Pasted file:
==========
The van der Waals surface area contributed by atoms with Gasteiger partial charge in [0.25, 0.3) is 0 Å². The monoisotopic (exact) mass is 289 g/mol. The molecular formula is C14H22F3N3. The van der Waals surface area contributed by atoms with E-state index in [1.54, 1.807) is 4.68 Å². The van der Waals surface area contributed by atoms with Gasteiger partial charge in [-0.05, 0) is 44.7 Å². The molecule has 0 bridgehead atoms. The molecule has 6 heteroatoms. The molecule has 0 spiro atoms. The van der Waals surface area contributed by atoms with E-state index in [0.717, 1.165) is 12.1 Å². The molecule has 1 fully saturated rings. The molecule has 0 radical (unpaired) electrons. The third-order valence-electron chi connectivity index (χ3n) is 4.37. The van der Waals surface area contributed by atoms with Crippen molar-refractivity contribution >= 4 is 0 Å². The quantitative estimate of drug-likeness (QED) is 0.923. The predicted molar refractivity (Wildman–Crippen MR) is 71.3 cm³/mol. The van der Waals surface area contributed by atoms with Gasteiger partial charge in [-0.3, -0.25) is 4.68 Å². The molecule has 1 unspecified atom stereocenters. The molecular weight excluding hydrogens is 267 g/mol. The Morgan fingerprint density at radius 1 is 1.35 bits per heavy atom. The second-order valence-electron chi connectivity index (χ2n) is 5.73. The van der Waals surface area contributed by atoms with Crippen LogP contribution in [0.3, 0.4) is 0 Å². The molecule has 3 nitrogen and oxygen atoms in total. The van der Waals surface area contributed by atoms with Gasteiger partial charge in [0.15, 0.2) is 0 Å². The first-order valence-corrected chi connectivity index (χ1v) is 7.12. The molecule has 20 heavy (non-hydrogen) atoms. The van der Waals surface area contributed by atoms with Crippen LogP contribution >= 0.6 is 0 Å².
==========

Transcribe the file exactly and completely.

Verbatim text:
The van der Waals surface area contributed by atoms with Gasteiger partial charge in [0.25, 0.3) is 0 Å². The monoisotopic (exact) mass is 289 g/mol. The molecular formula is C14H22F3N3. The van der Waals surface area contributed by atoms with E-state index in [1.54, 1.807) is 4.68 Å². The van der Waals surface area contributed by atoms with Gasteiger partial charge in [-0.05, 0) is 44.7 Å². The molecule has 0 bridgehead atoms. The molecule has 6 heteroatoms. The molecule has 0 spiro atoms. The van der Waals surface area contributed by atoms with E-state index in [0.717, 1.165) is 12.1 Å². The molecule has 1 fully saturated rings. The molecule has 0 radical (unpaired) electrons. The third-order valence-electron chi connectivity index (χ3n) is 4.37. The van der Waals surface area contributed by atoms with Crippen molar-refractivity contribution >= 4 is 0 Å². The quantitative estimate of drug-likeness (QED) is 0.923. The predicted molar refractivity (Wildman–Crippen MR) is 71.3 cm³/mol. The van der Waals surface area contributed by atoms with Gasteiger partial charge in [-0.3, -0.25) is 4.68 Å². The molecule has 1 unspecified atom stereocenters. The molecular weight excluding hydrogens is 267 g/mol. The Morgan fingerprint density at radius 1 is 1.35 bits per heavy atom. The second-order valence-electron chi connectivity index (χ2n) is 5.73. The van der Waals surface area contributed by atoms with Crippen LogP contribution in [0.3, 0.4) is 0 Å². The molecule has 3 nitrogen and oxygen atoms in total. The van der Waals surface area contributed by atoms with Gasteiger partial charge in [0.15, 0.2) is 0 Å². The first-order valence-corrected chi connectivity index (χ1v) is 7.12. The molecule has 20 heavy (non-hydrogen) atoms. The van der Waals surface area contributed by atoms with Crippen LogP contribution >= 0.6 is 0 Å².